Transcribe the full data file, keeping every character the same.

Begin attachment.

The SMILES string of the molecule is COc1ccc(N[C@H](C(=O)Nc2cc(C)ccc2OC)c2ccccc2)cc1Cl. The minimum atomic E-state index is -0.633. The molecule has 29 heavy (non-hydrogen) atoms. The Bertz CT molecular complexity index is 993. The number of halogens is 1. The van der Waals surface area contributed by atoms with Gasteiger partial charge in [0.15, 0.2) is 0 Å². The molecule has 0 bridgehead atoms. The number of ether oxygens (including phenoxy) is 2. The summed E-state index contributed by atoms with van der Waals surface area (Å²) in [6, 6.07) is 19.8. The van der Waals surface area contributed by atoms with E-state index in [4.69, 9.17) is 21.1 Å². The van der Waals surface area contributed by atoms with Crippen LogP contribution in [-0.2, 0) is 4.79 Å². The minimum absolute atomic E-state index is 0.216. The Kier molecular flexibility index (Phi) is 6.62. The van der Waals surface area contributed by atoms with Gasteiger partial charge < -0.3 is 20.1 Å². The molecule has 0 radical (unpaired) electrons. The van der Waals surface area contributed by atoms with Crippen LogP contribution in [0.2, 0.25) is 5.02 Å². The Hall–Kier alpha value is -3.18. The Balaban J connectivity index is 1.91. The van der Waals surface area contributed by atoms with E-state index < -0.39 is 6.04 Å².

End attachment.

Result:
The SMILES string of the molecule is COc1ccc(N[C@H](C(=O)Nc2cc(C)ccc2OC)c2ccccc2)cc1Cl. The minimum atomic E-state index is -0.633. The molecule has 29 heavy (non-hydrogen) atoms. The Bertz CT molecular complexity index is 993. The number of halogens is 1. The van der Waals surface area contributed by atoms with Gasteiger partial charge in [0.15, 0.2) is 0 Å². The molecule has 0 bridgehead atoms. The number of ether oxygens (including phenoxy) is 2. The summed E-state index contributed by atoms with van der Waals surface area (Å²) in [6, 6.07) is 19.8. The van der Waals surface area contributed by atoms with E-state index in [4.69, 9.17) is 21.1 Å². The van der Waals surface area contributed by atoms with Crippen LogP contribution in [-0.2, 0) is 4.79 Å². The minimum absolute atomic E-state index is 0.216. The Kier molecular flexibility index (Phi) is 6.62. The van der Waals surface area contributed by atoms with Gasteiger partial charge < -0.3 is 20.1 Å². The molecule has 0 radical (unpaired) electrons. The van der Waals surface area contributed by atoms with Crippen LogP contribution in [0.2, 0.25) is 5.02 Å². The Hall–Kier alpha value is -3.18. The Balaban J connectivity index is 1.91. The van der Waals surface area contributed by atoms with E-state index < -0.39 is 6.04 Å².